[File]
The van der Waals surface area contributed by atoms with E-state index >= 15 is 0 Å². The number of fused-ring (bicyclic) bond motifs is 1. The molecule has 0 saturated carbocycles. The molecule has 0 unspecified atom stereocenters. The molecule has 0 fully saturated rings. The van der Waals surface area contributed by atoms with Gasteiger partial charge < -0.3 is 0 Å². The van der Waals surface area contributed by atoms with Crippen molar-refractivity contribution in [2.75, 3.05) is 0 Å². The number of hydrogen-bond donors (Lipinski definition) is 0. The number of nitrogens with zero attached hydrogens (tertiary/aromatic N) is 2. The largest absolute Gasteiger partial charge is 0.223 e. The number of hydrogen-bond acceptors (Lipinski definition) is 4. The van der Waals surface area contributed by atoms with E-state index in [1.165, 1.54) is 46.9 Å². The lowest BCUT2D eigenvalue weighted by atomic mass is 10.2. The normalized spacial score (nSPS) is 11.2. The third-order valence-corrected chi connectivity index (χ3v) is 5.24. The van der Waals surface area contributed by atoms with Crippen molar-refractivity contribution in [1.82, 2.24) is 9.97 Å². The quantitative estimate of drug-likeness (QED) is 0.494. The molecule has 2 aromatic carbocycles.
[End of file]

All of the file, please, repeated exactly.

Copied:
The van der Waals surface area contributed by atoms with E-state index >= 15 is 0 Å². The number of fused-ring (bicyclic) bond motifs is 1. The molecule has 0 saturated carbocycles. The molecule has 0 unspecified atom stereocenters. The molecule has 0 fully saturated rings. The van der Waals surface area contributed by atoms with Gasteiger partial charge < -0.3 is 0 Å². The van der Waals surface area contributed by atoms with Crippen molar-refractivity contribution in [2.75, 3.05) is 0 Å². The number of hydrogen-bond donors (Lipinski definition) is 0. The number of nitrogens with zero attached hydrogens (tertiary/aromatic N) is 2. The largest absolute Gasteiger partial charge is 0.223 e. The number of hydrogen-bond acceptors (Lipinski definition) is 4. The van der Waals surface area contributed by atoms with E-state index in [1.165, 1.54) is 46.9 Å². The lowest BCUT2D eigenvalue weighted by atomic mass is 10.2. The normalized spacial score (nSPS) is 11.2. The third-order valence-corrected chi connectivity index (χ3v) is 5.24. The van der Waals surface area contributed by atoms with Crippen molar-refractivity contribution in [1.82, 2.24) is 9.97 Å². The quantitative estimate of drug-likeness (QED) is 0.494. The molecule has 2 aromatic carbocycles.